Bounded Rationali...
Follow
Find
28.4K views | +36 today
Bounded Rationality and Beyond
News on the effects of bounded rationality in economics and business, relationships and politics
Your new post is loading...
Your new post is loading...
Scooped by Alessandro Cerboni
Scoop.it!

▶ Spring 2011 Marc Sumerlin Lecture Series Featuring Prof. Colin Camerer - YouTube

Colin Camerer, of the California Institute of Technology, was the spring lecturer in the Marc Sumerlin Lecture Series. Dr. Camerer discussed how the brain processes and interacts with economic decision making. The lecture and reception were held on Friday, March 4.
more...
No comment yet.
Scooped by Alessandro Cerboni
Scoop.it!

Understanding the effects of government spending on consumption

Abstract

Recent evidence suggests that consumption rises in response to an increase in government spending. That finding cannot be easily reconciled with existing optimizing business cycle models. We extend the standard new Keynesian model to allow for the presence of rule-of-thumb consumers. We show how the interaction of the latter with sticky prices and deficit financing can account for the existing evidence on the effects of government spending.


more...
No comment yet.
Scooped by Alessandro Cerboni
Scoop.it!

Behavioral economics: A methodological note

When a theory faces a set of facts that are not compatible with its key assumptions, there are several ways it might respond. In response to the challenge posed by behavioral economics, neoclassical economics has attempted numerous different approaches. After briefly reviewing these responses, this paper turns to argue in favor of one of them.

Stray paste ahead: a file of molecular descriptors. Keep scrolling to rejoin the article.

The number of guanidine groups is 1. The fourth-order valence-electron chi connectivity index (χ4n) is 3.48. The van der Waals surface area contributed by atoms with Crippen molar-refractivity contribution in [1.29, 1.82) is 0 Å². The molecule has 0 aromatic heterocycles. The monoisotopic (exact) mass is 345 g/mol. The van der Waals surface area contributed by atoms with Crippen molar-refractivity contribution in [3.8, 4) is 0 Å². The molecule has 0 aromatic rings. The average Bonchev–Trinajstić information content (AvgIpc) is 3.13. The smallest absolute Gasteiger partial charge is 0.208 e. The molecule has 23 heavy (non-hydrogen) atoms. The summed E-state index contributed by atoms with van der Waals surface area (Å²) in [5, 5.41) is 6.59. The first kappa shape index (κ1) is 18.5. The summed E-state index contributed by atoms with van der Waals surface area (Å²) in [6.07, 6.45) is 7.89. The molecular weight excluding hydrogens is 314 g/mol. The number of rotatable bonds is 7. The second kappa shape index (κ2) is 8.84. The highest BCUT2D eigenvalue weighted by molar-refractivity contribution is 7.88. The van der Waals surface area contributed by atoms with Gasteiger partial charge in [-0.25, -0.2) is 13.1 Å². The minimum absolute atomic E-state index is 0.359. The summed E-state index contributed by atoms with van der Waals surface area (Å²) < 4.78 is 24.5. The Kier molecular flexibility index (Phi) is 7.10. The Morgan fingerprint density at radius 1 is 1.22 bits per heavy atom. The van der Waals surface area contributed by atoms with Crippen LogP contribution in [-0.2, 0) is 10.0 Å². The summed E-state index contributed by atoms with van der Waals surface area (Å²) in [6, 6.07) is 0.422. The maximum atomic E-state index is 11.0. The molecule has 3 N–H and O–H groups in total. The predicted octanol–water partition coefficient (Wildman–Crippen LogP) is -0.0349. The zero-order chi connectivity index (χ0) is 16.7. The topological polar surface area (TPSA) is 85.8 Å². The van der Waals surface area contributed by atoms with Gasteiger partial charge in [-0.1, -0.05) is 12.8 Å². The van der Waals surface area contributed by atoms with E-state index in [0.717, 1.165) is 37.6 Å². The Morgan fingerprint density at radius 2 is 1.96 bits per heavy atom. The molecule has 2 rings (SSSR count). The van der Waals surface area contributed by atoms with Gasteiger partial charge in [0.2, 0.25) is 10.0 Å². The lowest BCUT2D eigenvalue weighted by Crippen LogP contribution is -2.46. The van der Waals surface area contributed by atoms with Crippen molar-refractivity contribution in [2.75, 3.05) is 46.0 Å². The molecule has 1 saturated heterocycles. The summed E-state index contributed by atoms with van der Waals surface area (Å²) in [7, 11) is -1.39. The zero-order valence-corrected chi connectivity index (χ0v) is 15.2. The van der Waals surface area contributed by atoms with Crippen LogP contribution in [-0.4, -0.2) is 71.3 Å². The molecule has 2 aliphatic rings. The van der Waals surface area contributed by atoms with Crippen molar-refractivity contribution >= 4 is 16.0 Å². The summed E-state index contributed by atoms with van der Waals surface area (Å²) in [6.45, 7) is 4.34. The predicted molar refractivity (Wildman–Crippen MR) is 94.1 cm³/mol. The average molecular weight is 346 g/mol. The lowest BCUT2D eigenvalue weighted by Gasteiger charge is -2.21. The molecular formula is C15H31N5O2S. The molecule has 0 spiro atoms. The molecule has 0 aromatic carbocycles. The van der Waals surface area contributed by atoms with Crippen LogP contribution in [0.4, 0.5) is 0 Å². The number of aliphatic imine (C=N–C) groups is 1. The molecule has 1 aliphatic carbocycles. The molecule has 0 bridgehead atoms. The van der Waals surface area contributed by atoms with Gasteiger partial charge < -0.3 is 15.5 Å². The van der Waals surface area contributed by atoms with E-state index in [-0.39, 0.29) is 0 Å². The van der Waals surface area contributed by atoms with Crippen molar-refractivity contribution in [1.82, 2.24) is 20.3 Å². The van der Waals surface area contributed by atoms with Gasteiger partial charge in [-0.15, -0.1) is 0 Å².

http://www.gwu.edu/~ccps/etzioni/documents/A407%20behavioral%20economics.pdf

more...
No comment yet.
Scooped by Alessandro Cerboni
Scoop.it!

Behavioral Economics and the Law

This monograph describes and assesses the current state of behavioral law and economics. Law and economics had a critical (though underrecognized) early point of contact with behavioral economics through the foundational debate in both fields over the Coase theorem and the endowment effect. In law and economics today, both the endowment effect and other features of behavioral economics feature prominently and have been applied to many important legal questions.
more...
No comment yet.
Scooped by Alessandro Cerboni
Scoop.it!

Making Juries Better: Some Ideas from Neuroeconomics

Making Juries Better: Some Ideas from Neuroeconomics | Bounded Rationality and Beyond | Scoop.it

We Americans love jury trials, in which an accused person is judged by a group of peers from the community. Every citizen, when called, must sit on a jury. For anyone who finds this civic duty a painful chore: Go watch12 Angry Men, A Few Good Men, or any episode of Law & Order. You’ll feel all warm and fuzzy with the knowledge that, though juries don’t always make the right call, they’re our best hope for carrying out justice.

But…what if they aren’t? Juries are made of people. And people, as psychologists and social scientists have reported for decades, come into a decision with pre-existing biases. We tend to weigh evidence that confirms our bias more heavily than evidence that contradicts it.

 
more...
No comment yet.
Scooped by Alessandro Cerboni
Scoop.it!

The Narrative Fallacy

The Narrative Fallacy | Bounded Rationality and Beyond | Scoop.it
The narrative fallacy addresses our limited ability to look at sequences of facts without weaving an explanation into them, or, equivalently, forcing a logical link, an arrow of relationship upon them. Explanations bind facts together. They make them all the more easily remembered; they help them make more sense. Where this propensity can go wrong is when it increases our impression of understanding.
more...
No comment yet.
Scooped by Alessandro Cerboni
Scoop.it!

Bounded Rationality Summer School at Max Planck, Berlin 2014